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Normal, Not Normal, New Normal

 
This page contains a column by Mayor Sheryl Mai about how Council will operate at COVID19 Alert Level 2.
Updated: 25/05/2020 12:00 a.m.
Picture of Mayor Sheryl Mai.
Mayor Sheryl Mai

​I have been talking to a lot of people lately, mostly about our work at Council and transitioning to Covid-19 Level 2.

It’s obvious to me that while some have been chomping at the bit to burst their bubbles, others have been less enthusiastic, preferring the quiet, more relaxed lockdown lifestyle. The absence of cars on the roads, boats in the water, people in the street and social, educational and family commitments left many feeling more relaxed and in touch than ever before.

It’s an interesting flipside to the negatives of Covid-19 (of which, I am well aware, there are many). We learned how to be more caring, how to work together as ‘a team of 5 million’, how to spend slow time with our families. We began to value our local connections more as we hit pause on our hectic lifestyles, and we realised that we had been taking many of our everyday freedoms and conveniences for granted.  

The question on everyone’s lips is: will we take these lessons with us into a new normal? 

As we adjust to Alert Level 2, many of the people I speak with feel the need to confirm that Covid-19 has changed us. And, I can state without a doubt, it has.

While I was overjoyed to see that town was buzzing on the first weekend of Level 2, I also noticed the strict adherence to spacing and contact tracing procedures. While the actual spacing measurements may fade once the immediate risk posed by Covid-19 has passed, we have all learned that it’s possible to live and work under new conditions. Those conditions could come into play again at any time, and our new normal needs to take that into account.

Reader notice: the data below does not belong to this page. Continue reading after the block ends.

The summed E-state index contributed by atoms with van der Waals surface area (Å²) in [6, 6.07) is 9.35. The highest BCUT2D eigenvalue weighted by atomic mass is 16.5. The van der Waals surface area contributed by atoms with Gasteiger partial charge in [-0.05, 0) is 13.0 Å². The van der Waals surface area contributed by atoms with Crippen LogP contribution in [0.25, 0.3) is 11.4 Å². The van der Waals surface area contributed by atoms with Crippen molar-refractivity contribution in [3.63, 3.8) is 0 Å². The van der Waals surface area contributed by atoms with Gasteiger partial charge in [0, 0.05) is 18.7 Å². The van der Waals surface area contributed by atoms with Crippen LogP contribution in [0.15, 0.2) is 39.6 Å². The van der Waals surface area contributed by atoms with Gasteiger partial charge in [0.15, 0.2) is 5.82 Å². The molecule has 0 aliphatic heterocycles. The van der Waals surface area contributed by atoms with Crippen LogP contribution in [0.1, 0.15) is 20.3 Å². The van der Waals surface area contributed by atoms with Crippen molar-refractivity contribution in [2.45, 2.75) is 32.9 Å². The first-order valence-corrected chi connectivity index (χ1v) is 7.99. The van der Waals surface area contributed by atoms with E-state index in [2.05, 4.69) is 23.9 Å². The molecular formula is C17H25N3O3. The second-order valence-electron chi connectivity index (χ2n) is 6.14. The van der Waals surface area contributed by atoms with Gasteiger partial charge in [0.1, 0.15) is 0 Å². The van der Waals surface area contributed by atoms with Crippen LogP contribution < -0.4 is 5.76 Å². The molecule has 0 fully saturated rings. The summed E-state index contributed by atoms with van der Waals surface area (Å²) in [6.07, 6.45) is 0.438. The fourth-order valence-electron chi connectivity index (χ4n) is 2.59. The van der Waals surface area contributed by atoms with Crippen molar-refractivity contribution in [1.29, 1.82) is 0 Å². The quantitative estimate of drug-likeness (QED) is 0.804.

Whangarei District Council is currently asking for feedback on our Annual Plan, which includes information around the proposed reduced rates increase. I know this is a contentious issue: why are we proposing a (reduced) rates increase, during this time of economic recovery? The answer is this: the proposed 2.2% rates increase would go straight back into our Recovery Package, which is addressing urgent and imperative financial needs within our community.

Council will be running at an effective 0% rates increase while our operational expenses are continuing to rise, as we work to maintain or upgrade our aging infrastructure. This will put strain on our ability to maintain our current levels of service. 

We are only just starting to see the economic impacts of Covid-19. Council is preparing for what the new normal will mean for our District in the long term, which includes helping with access to remediation packages, boosting job opportunities in those areas that will experience growth, and ensuring that our essential works continue.

Covid-19 has changed us, and we will be adjusting to this new normal for many years to come.

 

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